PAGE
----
Bill Wyman
December 07, 1990 AT 05:00 AM EST

Rock & roll Christmas songs are as old as rock itself. These 10 great holiday numbers balance the season’s heady sentimentality with a taste of true grit.

”Merry Christmas Baby” Charles Brown (1946).
An R&B standard: ”I haven’t had a drink this morning/But I’m all lit up like a Christmas tree.”

”’Zat You, Santa Claus” Louis Armstrong and the Commanders (1953).
Satchmo, transformed into a Santa-searching kid.

”White Christmas” The Drifters (1954).
Doo-wop decadence.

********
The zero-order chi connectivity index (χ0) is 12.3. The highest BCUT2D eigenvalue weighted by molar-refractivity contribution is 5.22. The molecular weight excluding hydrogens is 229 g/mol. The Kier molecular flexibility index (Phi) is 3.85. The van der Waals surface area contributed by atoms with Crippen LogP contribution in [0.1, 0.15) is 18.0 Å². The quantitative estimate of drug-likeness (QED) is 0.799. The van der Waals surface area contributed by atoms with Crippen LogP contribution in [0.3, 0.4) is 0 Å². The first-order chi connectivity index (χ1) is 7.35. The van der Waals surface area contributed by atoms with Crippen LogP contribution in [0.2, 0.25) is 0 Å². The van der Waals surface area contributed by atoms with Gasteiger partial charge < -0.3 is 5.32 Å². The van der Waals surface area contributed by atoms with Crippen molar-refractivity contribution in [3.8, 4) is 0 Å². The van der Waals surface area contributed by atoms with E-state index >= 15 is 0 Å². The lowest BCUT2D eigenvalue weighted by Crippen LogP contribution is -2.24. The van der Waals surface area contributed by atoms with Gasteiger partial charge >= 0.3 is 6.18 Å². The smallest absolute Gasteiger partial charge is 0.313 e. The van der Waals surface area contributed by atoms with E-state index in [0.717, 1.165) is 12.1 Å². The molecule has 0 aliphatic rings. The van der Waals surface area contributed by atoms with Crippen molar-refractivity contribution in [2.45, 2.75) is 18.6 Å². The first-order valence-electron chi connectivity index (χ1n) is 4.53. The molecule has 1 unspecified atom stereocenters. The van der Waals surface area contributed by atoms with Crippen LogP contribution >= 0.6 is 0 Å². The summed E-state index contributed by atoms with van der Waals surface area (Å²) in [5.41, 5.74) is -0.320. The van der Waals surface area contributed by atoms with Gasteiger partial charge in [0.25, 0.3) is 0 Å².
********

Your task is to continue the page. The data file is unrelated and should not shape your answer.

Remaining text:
”Run Rudolph Run” Chuck Berry (1958).
”Johnny B. Goode” meets ”Rudolph the Red-Nosed Reindeer.”

”Happy Xmas (War Is Over)” John Lennon & Yoko Ono with the Harlem Community Choir (1971).
Wishful and overwrought, but heart-tugging all the same.

”Christmas Wrapping” The Waitresses (1981).
A bouncy, ultimately touching rap about big-city love.

”2000 Miles” The Pretenders (1983).
A rippling lonely-at-Christmas hymn, conveying genuine feeling without hokey sleighbells.

”Another Lonely Christmas” Prince (1984).
Synthesizer hysterics, Grand Guignol vocals, baroque emotions.

”Santa Claus Is Coming to Town” Bruce Springsteen and the E Street Band (1985).
Brawling holiday rocker.

”Christmas in Hollis” Run-D.M.C. (1987).
Middle-class holiday contentment — rap-style.

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